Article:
THE DISASTROUS West Coast rail franchise contest proves the Department for Transport lacks “commercial nous” and it should consider outsourcing such tasks, MPs said today.
In a wide-ranging review of the rail industry, the transport select committee also warned the DfT against hammering passengers with more price hikes, and claimed the sector’s obscure public funding structure risks “unjustified profits”.
MPs argued that the collapse of the West Coast contest in October, when First was stripped of its contract and Virgin won a short-term extension, highlighted “serious doubts about the DfT’s capability to manage major procurements”.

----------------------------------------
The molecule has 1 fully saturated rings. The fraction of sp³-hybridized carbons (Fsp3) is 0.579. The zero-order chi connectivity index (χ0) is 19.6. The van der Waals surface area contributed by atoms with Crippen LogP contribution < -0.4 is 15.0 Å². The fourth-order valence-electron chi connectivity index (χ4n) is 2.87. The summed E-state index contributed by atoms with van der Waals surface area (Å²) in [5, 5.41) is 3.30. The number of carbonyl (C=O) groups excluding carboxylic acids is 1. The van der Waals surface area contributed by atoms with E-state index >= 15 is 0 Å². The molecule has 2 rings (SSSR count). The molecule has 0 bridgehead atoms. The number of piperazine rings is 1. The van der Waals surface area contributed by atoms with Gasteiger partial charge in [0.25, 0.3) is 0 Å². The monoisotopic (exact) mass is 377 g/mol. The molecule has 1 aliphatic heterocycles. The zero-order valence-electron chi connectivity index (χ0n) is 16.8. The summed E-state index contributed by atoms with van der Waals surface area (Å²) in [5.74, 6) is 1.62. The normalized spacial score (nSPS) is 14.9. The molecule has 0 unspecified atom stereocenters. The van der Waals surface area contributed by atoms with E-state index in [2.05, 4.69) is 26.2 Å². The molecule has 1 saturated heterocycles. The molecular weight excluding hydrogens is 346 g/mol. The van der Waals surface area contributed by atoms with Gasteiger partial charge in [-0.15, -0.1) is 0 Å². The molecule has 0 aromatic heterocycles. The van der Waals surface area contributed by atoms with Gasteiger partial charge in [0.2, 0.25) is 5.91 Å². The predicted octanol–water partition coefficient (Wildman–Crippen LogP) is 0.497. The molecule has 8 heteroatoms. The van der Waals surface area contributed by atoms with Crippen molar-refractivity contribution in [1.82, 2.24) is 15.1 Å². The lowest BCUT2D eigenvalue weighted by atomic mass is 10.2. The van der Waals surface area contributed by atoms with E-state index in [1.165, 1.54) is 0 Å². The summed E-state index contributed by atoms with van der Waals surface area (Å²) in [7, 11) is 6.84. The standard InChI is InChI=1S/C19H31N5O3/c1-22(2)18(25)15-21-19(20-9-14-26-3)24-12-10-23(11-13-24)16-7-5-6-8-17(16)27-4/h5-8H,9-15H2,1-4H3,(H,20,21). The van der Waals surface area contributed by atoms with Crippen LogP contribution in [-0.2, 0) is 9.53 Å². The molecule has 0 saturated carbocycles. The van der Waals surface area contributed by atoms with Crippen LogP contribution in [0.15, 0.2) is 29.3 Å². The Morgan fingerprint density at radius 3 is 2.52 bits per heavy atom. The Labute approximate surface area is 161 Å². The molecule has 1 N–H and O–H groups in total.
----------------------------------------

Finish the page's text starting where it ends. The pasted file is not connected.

They suggested an arms-length body or new agency within the DfT to let and manage franchises.
An independent review of rail contracts is expected next week.
Fares were also a source of frustration for the committee, which urged the government to rule out “super-peak” tickets intended to curb demand during rush hours.
“[T]o drive efficiency savings across the sector the government and the regulator must shine a light on complacent management, waste and profiteering by ensuring greater transparency in the finances of the rail industry,” said committee chair Louise Ellman.
Train firms hit back, arguing that profit margins are “relatively small” for franchise operators.